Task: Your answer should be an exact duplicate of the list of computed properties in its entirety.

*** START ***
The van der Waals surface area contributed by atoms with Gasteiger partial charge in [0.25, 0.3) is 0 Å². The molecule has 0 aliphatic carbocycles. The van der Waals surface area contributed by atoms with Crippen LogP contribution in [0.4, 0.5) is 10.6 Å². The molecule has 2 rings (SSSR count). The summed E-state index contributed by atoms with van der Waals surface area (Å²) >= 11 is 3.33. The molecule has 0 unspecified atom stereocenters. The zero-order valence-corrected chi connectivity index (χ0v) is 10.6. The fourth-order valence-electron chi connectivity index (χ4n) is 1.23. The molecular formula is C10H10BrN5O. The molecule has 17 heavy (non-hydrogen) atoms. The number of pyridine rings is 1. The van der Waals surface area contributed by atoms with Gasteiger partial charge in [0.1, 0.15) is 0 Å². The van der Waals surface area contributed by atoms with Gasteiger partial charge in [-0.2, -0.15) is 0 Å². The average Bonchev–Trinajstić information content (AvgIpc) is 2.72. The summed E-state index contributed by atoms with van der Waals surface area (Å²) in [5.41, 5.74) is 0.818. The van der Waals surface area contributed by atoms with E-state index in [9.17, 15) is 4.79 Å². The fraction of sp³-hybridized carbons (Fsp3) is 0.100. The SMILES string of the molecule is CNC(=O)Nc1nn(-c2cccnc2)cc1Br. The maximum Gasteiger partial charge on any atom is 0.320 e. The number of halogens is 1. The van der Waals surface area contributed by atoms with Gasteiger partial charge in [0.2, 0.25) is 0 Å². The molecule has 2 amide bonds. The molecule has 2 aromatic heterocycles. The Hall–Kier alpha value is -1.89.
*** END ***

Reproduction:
The van der Waals surface area contributed by atoms with Gasteiger partial charge in [0.25, 0.3) is 0 Å². The molecule has 0 aliphatic carbocycles. The van der Waals surface area contributed by atoms with Crippen LogP contribution in [0.4, 0.5) is 10.6 Å². The molecule has 2 rings (SSSR count). The summed E-state index contributed by atoms with van der Waals surface area (Å²) >= 11 is 3.33. The molecule has 0 unspecified atom stereocenters. The zero-order valence-corrected chi connectivity index (χ0v) is 10.6. The fourth-order valence-electron chi connectivity index (χ4n) is 1.23. The molecular formula is C10H10BrN5O. The molecule has 17 heavy (non-hydrogen) atoms. The number of pyridine rings is 1. The van der Waals surface area contributed by atoms with Gasteiger partial charge in [0.1, 0.15) is 0 Å². The van der Waals surface area contributed by atoms with Gasteiger partial charge in [-0.2, -0.15) is 0 Å². The average Bonchev–Trinajstić information content (AvgIpc) is 2.72. The summed E-state index contributed by atoms with van der Waals surface area (Å²) in [5.41, 5.74) is 0.818. The van der Waals surface area contributed by atoms with E-state index in [9.17, 15) is 4.79 Å². The fraction of sp³-hybridized carbons (Fsp3) is 0.100. The SMILES string of the molecule is CNC(=O)Nc1nn(-c2cccnc2)cc1Br. The maximum Gasteiger partial charge on any atom is 0.320 e. The number of halogens is 1. The van der Waals surface area contributed by atoms with Gasteiger partial charge in [0.2, 0.25) is 0 Å². The molecule has 2 amide bonds. The molecule has 2 aromatic heterocycles. The Hall–Kier alpha value is -1.89.